Host: White fir
Symptoms/Signs: Larvae mine the needles, resulting in bleached-yellow mined needles
from late spring to early fall. Mature larvae are about 8 mm long, yellowish-green
to cream colored, with brown to black heads. Pupae are orange to dark
brown, about 5.5 mm in length, and can often be seen protruding from the
hole in the mined needle prior to emergence. The adults are 11 mm dusty
gray moths. They can be seen swarming around host trees in late June and
Biology: The white fir needleminer has one generation
per year in New Mexico and Arizona. Eggs are deposited, usually one egg
per needle, in late June and July. Eggs hatch in August and September.
Young larvae immediately bore into the needle where they overwinter. As
weather warms in the spring, feeding begins. Each larva mines several
(five to seven) 1-year-old needles. Two- and three-year-old needles are
also mined during outbreak conditions. Two to six needles are usually
webbed together and remain on the tree for the duration of the summer.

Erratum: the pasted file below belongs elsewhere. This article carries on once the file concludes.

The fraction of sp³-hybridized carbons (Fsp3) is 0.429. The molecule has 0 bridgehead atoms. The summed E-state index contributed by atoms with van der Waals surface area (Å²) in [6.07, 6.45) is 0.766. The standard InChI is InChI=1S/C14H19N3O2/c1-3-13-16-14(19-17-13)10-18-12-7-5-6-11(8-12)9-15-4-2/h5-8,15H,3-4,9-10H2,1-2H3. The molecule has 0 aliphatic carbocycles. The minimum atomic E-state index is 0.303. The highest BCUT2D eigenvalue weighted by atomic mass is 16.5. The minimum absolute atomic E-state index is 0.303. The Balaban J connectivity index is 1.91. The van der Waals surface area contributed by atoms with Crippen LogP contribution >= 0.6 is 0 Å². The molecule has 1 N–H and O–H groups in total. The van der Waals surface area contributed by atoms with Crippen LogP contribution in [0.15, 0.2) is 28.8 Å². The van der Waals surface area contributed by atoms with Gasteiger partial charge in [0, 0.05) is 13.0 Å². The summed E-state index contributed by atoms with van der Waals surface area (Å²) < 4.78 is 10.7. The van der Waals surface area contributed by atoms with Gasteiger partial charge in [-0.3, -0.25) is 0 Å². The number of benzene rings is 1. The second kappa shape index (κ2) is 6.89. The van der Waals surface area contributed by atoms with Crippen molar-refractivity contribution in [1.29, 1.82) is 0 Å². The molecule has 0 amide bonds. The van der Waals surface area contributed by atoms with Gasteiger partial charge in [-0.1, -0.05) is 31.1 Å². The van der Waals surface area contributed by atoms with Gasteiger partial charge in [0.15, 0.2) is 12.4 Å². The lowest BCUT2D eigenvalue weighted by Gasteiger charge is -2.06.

Pupation occurs within the last mined needle in June or early July. Adult
moths emerge in 10 to 14 days after pupation. Mating occurs within 2 to
3 days of emergence.
After several consecutive years of heavy defoliation a high proportion
of limb mortality and widespread tree mortality may occur. This can give
individual trees or even entire stands a silvery appearance. These heavily
defoliated stands decline in vigor and may be predisposed to attack by
fir engraver beetle.
Similar Insects and Diseases: Similar defoliation
may be caused by western spruce budworm
or Douglas-fir tussock moth; however,
the larvae of white fir needleminer only mine the needles.